Bad News by Edward St Aubyn (1992) 242 p.

The second of five books in Edward St Aubyn’s Patrick Melrose series, Bad News re-enters Patrick’s life at the age of 22: a trust fund gadabout in the depths of a serious heroin addiction. His hated father has died, and the novel covers several days in Patrick’s life as he travels to New York City to collect his ashes.

It’s an interesting choice, to write novels which are effectively glimpses into hugely different periods spanning a character’s entire life. Patrick is a pretty rotten person: a self-pitying, misanthropic posh boy who uses and abuses those close to him to get what he wants, which is usually drugs. But at no point do we dislike him; we merely pity him, because after reading Never Mind we’re all too aware of the reasons he’s like this. He’s entirely a product of his abusive father, and it’s terribly sad to see what the innocent five-year-old boy of the first book has become.

St Aubyn’s prose is as wonderful as ever; deeply evocative without being overwrought, literary yet readable, crisp and clear as a bell. Patrick travels between the richest and poorest spheres of New York life in his quest for heroin, which involves some pretty gut-wrenching Palahniukian scenes. Even in the age of meth I think a lot of people are most squeamish about heroin, because it combines the fear of hard drugs with the common phobia of syringes. I don’t consider myself easily grossed out, but there was one particular chapter in which Patrick (driven by desperation) goes into the scummiest of Lower East Side heroin dens, notices but ignores the crust of dried blood in the syringe he’s given, drops the syringe in a toilet puddle while trying to shoot up, misses the vein and injects directly underneath his skin, and, well… maybe it’s just because it was a sweltering day on the Underground and I hadn’t slept or eaten much in the past 24 hours, but I actually felt physically sick and had to stop reading. St Aubyn is a really masterful writer, to go so easily from these depths of depravity to the equally-but-differently depraved gentlemen’s clubs of Manhattan, and to do it in such a precise, laconic prose style.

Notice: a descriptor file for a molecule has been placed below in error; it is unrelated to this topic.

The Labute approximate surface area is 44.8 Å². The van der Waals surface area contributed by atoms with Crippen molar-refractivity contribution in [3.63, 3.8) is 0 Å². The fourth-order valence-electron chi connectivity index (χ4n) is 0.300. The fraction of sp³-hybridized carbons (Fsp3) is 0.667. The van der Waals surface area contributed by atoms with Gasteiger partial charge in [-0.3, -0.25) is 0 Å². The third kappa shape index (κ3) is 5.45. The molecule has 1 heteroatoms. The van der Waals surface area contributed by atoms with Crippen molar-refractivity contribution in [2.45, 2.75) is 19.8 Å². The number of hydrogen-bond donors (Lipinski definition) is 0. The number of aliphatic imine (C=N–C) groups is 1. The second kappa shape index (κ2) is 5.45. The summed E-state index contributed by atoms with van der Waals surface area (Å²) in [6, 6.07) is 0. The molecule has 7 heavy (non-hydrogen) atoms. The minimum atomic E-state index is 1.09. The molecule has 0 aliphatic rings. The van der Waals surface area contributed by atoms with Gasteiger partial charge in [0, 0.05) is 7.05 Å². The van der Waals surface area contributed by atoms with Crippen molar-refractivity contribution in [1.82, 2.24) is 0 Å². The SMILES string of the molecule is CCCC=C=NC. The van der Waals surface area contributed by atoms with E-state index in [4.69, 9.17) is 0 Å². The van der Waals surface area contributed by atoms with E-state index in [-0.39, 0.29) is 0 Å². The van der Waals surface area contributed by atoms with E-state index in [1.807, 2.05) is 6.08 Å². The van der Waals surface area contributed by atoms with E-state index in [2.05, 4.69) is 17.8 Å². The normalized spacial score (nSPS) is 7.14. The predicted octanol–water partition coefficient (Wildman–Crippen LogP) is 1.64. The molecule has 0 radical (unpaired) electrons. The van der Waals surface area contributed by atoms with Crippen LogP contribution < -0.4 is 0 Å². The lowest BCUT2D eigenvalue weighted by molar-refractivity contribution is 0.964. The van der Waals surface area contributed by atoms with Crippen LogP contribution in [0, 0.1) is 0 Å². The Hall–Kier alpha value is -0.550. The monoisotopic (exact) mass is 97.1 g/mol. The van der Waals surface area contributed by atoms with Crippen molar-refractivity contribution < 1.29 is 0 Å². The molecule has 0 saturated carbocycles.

It’s because he’s writing from experience, of course – he was raped by his own father as a child and became a heroin addict in his 20s, before eventually rebuilding his life and then writing a fictionalised version of himself in Patrick Melrose. If I didn’t know there were further books I would have expected Patrick to dreamily overdose and drift away at the end of this one. Fortunately, we can look forward to seeing him recover in the next glimpse of his life, the third book in the series, Some Hope.

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